The large trap catches cats as often as raccoons. In the morning the hissing raccoon has transformed the plastic dish for food bait into an unrecognizably mangled, flattened shred. The local wildlife rescue grudgingly accepts the raccoon for relocation. "Next time just let them live in the yard. If you catch a nursing mom, the babies will die." But the pond is wrecked the next day by one of the disappeared's family members, and there's a clear message in the little crossed logs of scat beneath the figs.
Horrible things happen. One night I forget to coop the two chickens, and in the morning our Plymouth Rock has become patches of feathers scattered around the yard. Too busy to clean out the pond, goldfish die, their oily decay further poisoning the water. The raccoons demand response; the pond must be defended. You can buy fox urine to sprinkle around and scare them away, but the cats would evacuate, too. Time for some vigilanty wildlife relocation?
Raccoons are experts in garbage-making, master artists in the urban aesthetics of nature's irreversible demolition and gleeful mutilation. Their excess makes people snap, like the guy who "heard the coons in his attic again, after months of coon-proofing strategies... He got a shotgun and shot big holes in the living room ceiling. Blood and guts dropped out and fell onto his wife's new white carpet."* You can legally trap and kill raccoons on your property, but you can't release them somewhere. They have broken into urban landscapes and attics permanantly, generations of squatters who come back no matter how many times evicted.
Destructive characters like raccoons or monk parrots can cause a dilemma for people trying to decide who lives here and how to remove or eradicate those who don't. If the problem is defending human territory, the dilemma is deciding how to engineer (temporary) eviction. People outdo raccoons in the destructive arts, with hordes of chemicals designed to decimate certain pests and weeds available at your local Home Despot. But the problem of protecting habitats, native species, and the like makes a double bind. After finding an eagle nest raided by egg-smashing raccoons, Gerald Wykes fantasizes about violent opportunistic revenge:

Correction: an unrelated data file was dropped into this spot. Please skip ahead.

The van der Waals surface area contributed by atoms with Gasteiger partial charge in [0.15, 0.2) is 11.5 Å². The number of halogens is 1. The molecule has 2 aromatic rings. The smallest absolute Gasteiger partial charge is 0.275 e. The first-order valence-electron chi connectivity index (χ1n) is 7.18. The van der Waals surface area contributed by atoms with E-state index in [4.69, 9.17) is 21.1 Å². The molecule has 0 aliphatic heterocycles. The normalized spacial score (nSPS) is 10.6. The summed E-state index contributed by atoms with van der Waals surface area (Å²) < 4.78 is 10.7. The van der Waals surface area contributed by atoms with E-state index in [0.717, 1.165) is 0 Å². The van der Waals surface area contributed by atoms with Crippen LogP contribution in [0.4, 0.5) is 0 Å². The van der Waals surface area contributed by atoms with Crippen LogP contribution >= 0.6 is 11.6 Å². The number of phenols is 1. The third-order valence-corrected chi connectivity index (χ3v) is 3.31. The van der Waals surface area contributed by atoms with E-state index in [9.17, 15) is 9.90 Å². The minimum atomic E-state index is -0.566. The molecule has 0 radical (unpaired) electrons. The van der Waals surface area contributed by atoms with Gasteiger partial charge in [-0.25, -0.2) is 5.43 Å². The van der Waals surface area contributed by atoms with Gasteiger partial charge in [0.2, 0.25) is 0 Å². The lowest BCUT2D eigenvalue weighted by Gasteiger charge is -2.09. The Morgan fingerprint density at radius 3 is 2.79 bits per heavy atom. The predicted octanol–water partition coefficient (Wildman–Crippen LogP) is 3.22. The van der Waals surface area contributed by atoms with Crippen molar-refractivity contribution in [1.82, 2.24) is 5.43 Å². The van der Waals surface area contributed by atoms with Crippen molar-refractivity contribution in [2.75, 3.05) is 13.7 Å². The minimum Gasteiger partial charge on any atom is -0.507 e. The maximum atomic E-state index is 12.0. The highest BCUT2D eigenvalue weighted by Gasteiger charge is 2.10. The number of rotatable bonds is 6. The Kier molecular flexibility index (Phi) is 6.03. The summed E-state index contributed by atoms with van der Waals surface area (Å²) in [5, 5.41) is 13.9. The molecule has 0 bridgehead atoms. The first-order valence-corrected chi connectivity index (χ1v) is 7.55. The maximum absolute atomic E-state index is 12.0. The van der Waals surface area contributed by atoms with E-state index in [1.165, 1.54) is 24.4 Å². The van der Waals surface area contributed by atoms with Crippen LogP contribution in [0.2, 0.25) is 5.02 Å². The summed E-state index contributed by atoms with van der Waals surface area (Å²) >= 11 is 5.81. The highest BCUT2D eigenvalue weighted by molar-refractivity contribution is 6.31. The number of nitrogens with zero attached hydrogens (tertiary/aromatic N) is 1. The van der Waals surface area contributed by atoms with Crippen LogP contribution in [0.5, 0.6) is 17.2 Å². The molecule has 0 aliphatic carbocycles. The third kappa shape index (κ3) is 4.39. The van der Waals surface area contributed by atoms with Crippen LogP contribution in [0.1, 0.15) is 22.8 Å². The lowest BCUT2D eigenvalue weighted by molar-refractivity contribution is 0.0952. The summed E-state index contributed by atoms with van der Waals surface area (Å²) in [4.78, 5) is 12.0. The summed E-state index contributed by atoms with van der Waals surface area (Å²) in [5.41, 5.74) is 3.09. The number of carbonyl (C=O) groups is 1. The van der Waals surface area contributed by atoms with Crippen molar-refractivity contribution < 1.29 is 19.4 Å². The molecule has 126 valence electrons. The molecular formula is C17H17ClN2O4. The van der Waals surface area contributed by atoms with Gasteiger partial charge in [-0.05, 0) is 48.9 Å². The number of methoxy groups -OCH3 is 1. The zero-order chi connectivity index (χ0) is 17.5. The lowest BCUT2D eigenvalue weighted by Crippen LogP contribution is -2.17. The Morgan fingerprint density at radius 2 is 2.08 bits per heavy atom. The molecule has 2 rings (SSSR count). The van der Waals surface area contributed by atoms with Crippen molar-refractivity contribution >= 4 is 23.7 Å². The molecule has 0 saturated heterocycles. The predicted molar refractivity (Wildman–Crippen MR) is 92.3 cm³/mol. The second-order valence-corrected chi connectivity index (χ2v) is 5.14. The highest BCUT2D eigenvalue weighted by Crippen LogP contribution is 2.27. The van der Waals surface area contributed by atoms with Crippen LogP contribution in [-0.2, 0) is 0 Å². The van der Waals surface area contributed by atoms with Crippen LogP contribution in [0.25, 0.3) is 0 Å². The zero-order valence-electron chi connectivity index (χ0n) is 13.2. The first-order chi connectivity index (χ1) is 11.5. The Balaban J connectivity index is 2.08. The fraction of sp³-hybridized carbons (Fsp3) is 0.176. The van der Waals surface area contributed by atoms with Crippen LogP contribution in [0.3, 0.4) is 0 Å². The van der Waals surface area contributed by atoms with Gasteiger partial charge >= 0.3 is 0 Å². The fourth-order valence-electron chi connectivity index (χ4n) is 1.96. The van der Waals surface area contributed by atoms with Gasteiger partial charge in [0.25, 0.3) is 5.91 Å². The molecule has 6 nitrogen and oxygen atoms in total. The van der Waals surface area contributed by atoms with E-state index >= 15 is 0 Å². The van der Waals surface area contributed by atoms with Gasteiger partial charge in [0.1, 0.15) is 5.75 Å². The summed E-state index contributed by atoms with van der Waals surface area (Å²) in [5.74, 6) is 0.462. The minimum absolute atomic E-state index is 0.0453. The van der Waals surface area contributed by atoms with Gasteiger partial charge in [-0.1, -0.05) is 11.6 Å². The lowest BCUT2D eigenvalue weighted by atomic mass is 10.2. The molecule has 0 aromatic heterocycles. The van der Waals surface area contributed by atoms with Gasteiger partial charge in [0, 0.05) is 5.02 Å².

Should I happen upon this eagle nest robber when I'm behind the wheel next time I will swerve toward it. I will not carry it further than that because I can't blame the raccoon. I can hate 'em, but I can't blame 'em. People, you see, are the single most destructive agent when it comes to ... nest destruction. We have destroyed so much native nesting habitat over the decades that it makes the exploits of one raccoon pale in significance. I would be running over myself if I carried out that vehicular varmiticide.**Redemptive violence is marred by the recognition that we are mega-raccoons.
Contrary attachments to destructive characters can also take hold. Ephemerata Garden visitors tell stories about the crazy lady who fed raccoons in her attic for fifteen years until neighbors complained about the smell of aggregated feces, or the couple who finds and raises a baby that gets into everything and winds up tangled in yarn. They offer excessive tips for adapting to the raccoon's presence, like electric fencing around ponds. Some become endeared to the raccoon's bandit mask and baby-like hands, love the sound the infants make, or admire the sheer tanacity of raccoon inhabitation. It's as if we built all this and keep our garbage cans filled with food just for them.
*Kathleen Stewart, Ordinary Affects, Durham: Duke University Press (2007), p.85.
**Gerald Wykes, "Why I Hate Raccoons," Naturespeak blog, http://www.blogsmonroe.com/nature/2008/05/why-i-hate-raccoons, accessed July 8, 2011. Even environmentalists set aside a special hatred for raccoons. The blogosphere seeths with tales of tipped trashcans, trashed ponds, butchered koi, and rabid acts of human revenge (shot through with pathos for the babies).